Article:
MACBETH Act 1, scene 4 and 5
LESSON OBJECTIVE At the end of this lesson we will have studied the characters of Macbeth and Lady Macbeth in more detail.
STARTER Appearances are decieving To what extent do you find this statement true or false? Be sure to explain your response.
ACT 1, SCENE 4 The following roles will need to be read for this scene: Duncan Malcolm Macbeth Banquo
QUESTIONS When Macbeth enters the scene it is immediately after Duncan expresses his dismay over being betrayed by the former Thane of Cawdor, saying he was a gentleman on whom I built An absolute trust. How is this an example of dramatic irony?
QUESTIONS Macbeth already shows a difference in his outward speech and inward thought. Consider what he says… in lines 44 - 47 in lines 49 - 53 How is Macbeth’s outward appearance different from the reality?
Consider what you know about Tudor society. How would the typical woman be expected to act? ACT 1, SCE NE 5 The introduction of Lady Macbeth
ACT 1, SCENE 5 For this scene we will need the following roles: Lady Macbeth Attendant Macbeth
QUESTIONS This is Lady Macbeth’s first appearance in the play. Based on the way Shakespeare has her speak, how do you visualise her? (age, costume, phsyical apperance, etc)
QUESTIONS Lady Macbeth states that she will pour my spirits in thine ear And chastise with the valour of my tongue All that impedes thee from the golden round, Which fate and metaphysical aid doth seem To have thee crowned withal. What does this tell us about the relationship between Macbeth and Lady Macbeth?
IMPORTANT QUOTES ACT 1, SCENE 5 “Yet I do fear thy nature / It is too full of the milk of human kindness” – Lady Macbeth is concerned that Macbeth is not evil or malicious enough to take action to kill Duncan. “That I may pour my spirits in thine ear, / And chastise with the valour of my tongue/ All that impedes thee from the golden round” – Laday Macbeth is going to nag and push Macbeth into doing what he must to become King. This inverts typical gender roles of the time. “Look like the innocent flower, but be the serpent under it” – In this simile and metaphor Lady Macbeth persuades Macbeth to act innocently while planning the evil act in secret.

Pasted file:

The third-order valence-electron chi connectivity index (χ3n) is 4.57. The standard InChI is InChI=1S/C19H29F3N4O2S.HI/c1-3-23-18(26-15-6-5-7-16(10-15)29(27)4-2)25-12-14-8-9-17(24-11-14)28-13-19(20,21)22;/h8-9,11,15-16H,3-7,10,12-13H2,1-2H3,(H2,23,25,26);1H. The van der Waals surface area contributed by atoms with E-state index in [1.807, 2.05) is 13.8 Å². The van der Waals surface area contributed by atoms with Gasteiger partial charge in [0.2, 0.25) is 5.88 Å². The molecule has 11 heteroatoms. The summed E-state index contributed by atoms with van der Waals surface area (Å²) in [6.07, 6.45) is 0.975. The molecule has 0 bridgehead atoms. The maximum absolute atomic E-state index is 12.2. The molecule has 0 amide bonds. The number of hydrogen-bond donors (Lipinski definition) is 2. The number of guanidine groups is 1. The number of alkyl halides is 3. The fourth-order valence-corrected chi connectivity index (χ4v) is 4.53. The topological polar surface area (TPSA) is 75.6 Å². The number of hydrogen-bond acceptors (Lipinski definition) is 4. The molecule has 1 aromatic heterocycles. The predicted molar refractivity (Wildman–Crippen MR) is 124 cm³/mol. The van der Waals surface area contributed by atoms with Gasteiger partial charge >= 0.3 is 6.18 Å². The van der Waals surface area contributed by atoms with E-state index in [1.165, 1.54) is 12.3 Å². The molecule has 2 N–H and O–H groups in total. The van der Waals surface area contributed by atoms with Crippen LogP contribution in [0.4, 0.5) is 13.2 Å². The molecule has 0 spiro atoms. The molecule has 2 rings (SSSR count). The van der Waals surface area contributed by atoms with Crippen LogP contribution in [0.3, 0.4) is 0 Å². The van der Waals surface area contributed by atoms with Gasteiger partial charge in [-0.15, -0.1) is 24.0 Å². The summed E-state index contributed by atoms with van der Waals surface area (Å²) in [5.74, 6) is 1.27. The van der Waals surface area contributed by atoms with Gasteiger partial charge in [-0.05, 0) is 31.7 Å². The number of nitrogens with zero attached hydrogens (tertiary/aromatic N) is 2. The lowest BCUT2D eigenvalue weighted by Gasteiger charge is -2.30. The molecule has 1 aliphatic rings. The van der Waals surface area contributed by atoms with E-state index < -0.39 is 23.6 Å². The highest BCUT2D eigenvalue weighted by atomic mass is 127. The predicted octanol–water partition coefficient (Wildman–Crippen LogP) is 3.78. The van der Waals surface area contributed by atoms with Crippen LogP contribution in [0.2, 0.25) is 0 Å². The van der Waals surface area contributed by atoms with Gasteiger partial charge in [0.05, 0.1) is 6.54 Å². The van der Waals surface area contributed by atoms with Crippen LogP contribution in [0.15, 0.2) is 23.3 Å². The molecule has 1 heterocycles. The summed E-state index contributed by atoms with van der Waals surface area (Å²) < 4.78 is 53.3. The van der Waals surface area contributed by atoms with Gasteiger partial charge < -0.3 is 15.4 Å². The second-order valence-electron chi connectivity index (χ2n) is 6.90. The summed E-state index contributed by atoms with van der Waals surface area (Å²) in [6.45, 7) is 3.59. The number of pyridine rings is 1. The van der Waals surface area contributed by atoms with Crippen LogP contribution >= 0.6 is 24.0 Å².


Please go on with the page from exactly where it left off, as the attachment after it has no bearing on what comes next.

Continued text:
QUESTIONS Consider Lady Macbeth’s soliloquy on lines 36 – 52 What can we pull from this speech that makes it almost like a witch’s spell?
TRANSLATION As a group translate Lady Macbeth’s soliloquy in Act 1, Scene 5 into modern English. Remember there is a word bank on the opposite page to help you out! “Come, you spirits That tend on mortal thoughts, […] To cry, “Hold, hold!””
TRANSLATION Come, you spirits that help with murderous thoughts, make me less like a woman and more like a man, and fill me from head to toe with deadly cruelty! Make my blood thick and clog up my veins so I can’t feel remorse, so that no human compassion can stop my evil plan or prevent me from accomplishing it! Come to my female breast and turn my mother’s milk into poisonous acid, you murdering demons, wherever you hide, invisible and waiting to do evil! Come, thick night, and cover the world in the darkest smoke of hell, so that my sharp knife can’t see the wound it cuts open, and so heaven can’t peep through the darkness and cry, “No! Stop!”
QUESTIONS Consider how Lady Macbeth’s lines here could have dual (murderous) meaning…. He that’s coming Must be provided for, and you shall put This night’s great business into my dispatch, Which shall to all our nights and days to come Give solely sovereign sway and masterdom. (lines 64 – 68)
QUESTIONS What does Lady Macbeth tell her husband he must do, in order to get what she feels he deserves? How does Shakespeare show us that Lady Macbeth does not trust that he husband is man enough to murder Duncan? What sort of relationship do Macbeth and Lady Macbeth have?
PLENARY What have we learnt about Lady Macbeth in this scene? What type of woman is she?